6. 5 garlic cloves, freshly grated
7. 2 inch ginger, freshly grated
8. 2 bay leaves
9. ¾ th cup plain beaten yoghurt
10. Chopped coriander/cilantro leaves, for garnish

Method:

1. To prepare the spice blend, dry roast the whole spices on low heat till you get the aroma (remember, if it smells acrid, it is burnt). Spread on a parchment paper to cool; do not leave the spices in the pan to cool as it continues to roast in the residual heat. Pound in a mortar and pestle or grinder and then add the powdered spices to complete the blend.
2. Clean the chicken wings and pat dry. Take half of the prepared spice blend and add to the wings along with 1 tbsp oil and salt to season. Rub well into the chicken pieces and leave for at least 1 hour or longer if time allows.
3. Mix the remaining spice blend into yoghurt, beat well and keep aside.
4. Place the pressure cooker or a wide, deep pan on medium heat and add 3-4 tbsp oil; brown or sear the chicken wings in batches and keep aside.
5. If necessary, add 1-2 tbsp oil, add the bay leaves and then sauté the chopped onions along with garlic and ginger till light brown.
6. Turn to low heat and add the beaten yoghurt mixed with the spice blend; stir continuously to avoid the curds from splitting and cook on low heat till you notice oil clearing and the mixture turning deeper in colour.
7. Add the chicken wings, season with salt if necessary and cook for 1 whistle. If using a pan, add the wings and cook till 75% done.
8. Open the lid and cook uncovered till the gravy thickens up and coats the chicken pieces well.
9. Garnish with chopped coriander leaves.
10. Serve hot.

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Beef Stroganoff

My first experience of Russian cuisine was aboard an Aeroflot flight. We were on holiday in India and missed our return flight back to Dubai. Since there were no available tickets for the next few days on a direct flight, we decided to take an indirect route – from Kerala to Mali Island and from Mali to Dubai via an Aeroflot tourist flight.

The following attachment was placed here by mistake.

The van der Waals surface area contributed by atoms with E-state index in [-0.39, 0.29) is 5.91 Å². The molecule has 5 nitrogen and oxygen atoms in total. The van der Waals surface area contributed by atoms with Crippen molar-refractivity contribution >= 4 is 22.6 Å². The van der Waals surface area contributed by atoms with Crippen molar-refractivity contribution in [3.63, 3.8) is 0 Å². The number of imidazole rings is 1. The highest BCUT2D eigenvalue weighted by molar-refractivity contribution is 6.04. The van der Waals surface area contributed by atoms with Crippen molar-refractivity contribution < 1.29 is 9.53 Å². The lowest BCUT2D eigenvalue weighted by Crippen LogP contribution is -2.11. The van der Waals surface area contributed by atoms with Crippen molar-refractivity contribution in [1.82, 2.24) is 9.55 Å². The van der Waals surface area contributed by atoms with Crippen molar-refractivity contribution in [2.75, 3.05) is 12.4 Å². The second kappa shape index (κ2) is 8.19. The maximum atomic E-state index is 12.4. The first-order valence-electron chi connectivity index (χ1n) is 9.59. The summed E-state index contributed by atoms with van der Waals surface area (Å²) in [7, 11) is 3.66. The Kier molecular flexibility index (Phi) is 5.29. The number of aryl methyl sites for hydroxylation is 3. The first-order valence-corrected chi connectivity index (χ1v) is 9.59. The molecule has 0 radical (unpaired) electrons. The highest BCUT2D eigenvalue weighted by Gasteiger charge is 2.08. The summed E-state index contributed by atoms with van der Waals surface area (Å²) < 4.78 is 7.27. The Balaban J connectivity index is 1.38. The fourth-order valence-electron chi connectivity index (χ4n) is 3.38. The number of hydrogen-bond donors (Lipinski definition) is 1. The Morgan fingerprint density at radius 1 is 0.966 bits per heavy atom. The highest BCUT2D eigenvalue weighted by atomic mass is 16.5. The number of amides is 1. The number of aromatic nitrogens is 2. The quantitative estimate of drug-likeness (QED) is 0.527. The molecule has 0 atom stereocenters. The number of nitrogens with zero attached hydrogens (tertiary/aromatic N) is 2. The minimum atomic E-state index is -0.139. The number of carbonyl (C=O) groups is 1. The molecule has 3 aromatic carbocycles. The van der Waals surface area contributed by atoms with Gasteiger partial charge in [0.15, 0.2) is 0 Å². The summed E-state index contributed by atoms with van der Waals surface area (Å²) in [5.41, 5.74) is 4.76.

The roundabout journey was nothing short of an adventure for me, then a gawky 13 year old. All through the journey, I fantasized of all kinds of adventures happening to us courtesy the innumerable Nancy Drew books I had devoured by then. Well, there weren’t any major adventures except for the ones in my head and to cut a long journey short, let me get to the part of the Russian food.

Aboard the Aeroflot flight, amidst a bunch of Russian tourists (who could not stop raving about my mum’s silk sari), I had my first taste of Russian cuisine; more precisely, Beef Stroganoff. And my opinion…..yuck! It’s so bland. Little did I know at that age, that airlines food anyway tastes bland irrespective of the cuisine.

Fast forward many many years later, I started seriously learning and experimenting with foreign cuisines especially ones I had pushed away earlier. And the first name that came to mind was Russian and the beef stroganoff. I realized that the abundant usage of spices had influenced my taste buds so much that I was ready to believe that food which did not use many spices was bland. But then, I tried stroganoff a couple of times in a few restaurants in Madras and I was pleasantly surprised with the amount of flavour in it minus any heavy spices.

Australia produces the best beef in the world; there is so much flavour in the meat itself that makes it perfect for this beef stroganoff recipe. A traditional Russian dish that has seen many variations over the years, beef stroganoff has an interesting history as told by Tanya on her blog (she is of Russian heritage).

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So, here’s beef stroganoff – a classic Russian dish; tender pieces of beef and rustic brown mushrooms coated in a rich, earthy gravy flavoured with cream and spiced with freshly milled black pepper.

Recipe Courtesy – Adapted from a recipe by Samantha Jones

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Ingredients:

1. 4 tbsp olive oil
2. 1 onion, halved and thinly sliced
3. 250 g brown mushrooms, halved
4. ½ cup plain flour
5. 700 g lean beef stir-fry strips
6. 1 cup homemade stock
7. 2 tbsp Worcestershire sauce
8. 2 tbsp light sour cream
9. Salt, to season
10. Freshly milled black pepper, I used a generous amount as stroganoff loves black pepper

Method:

1. Heat 2 tbsp of oil in a large non-stick pan over a high heat.
2. Meanwhile, mix flour, salt and pepper in a bowl and lightly coat the beef strips in the flour.
3. Sear the beef strips in two batches and keep aside.
4. Add 1 tbsp oil to the same pan, add the mushrooms cooking for 4 minutes or until tender, and set aside.
5. Add 1 tbsp oil to the same pan, add onion and cook for 3 minutes.
6. Return the beef pieces to the pan and add in stock and Worcestershire sauce; bring to boil.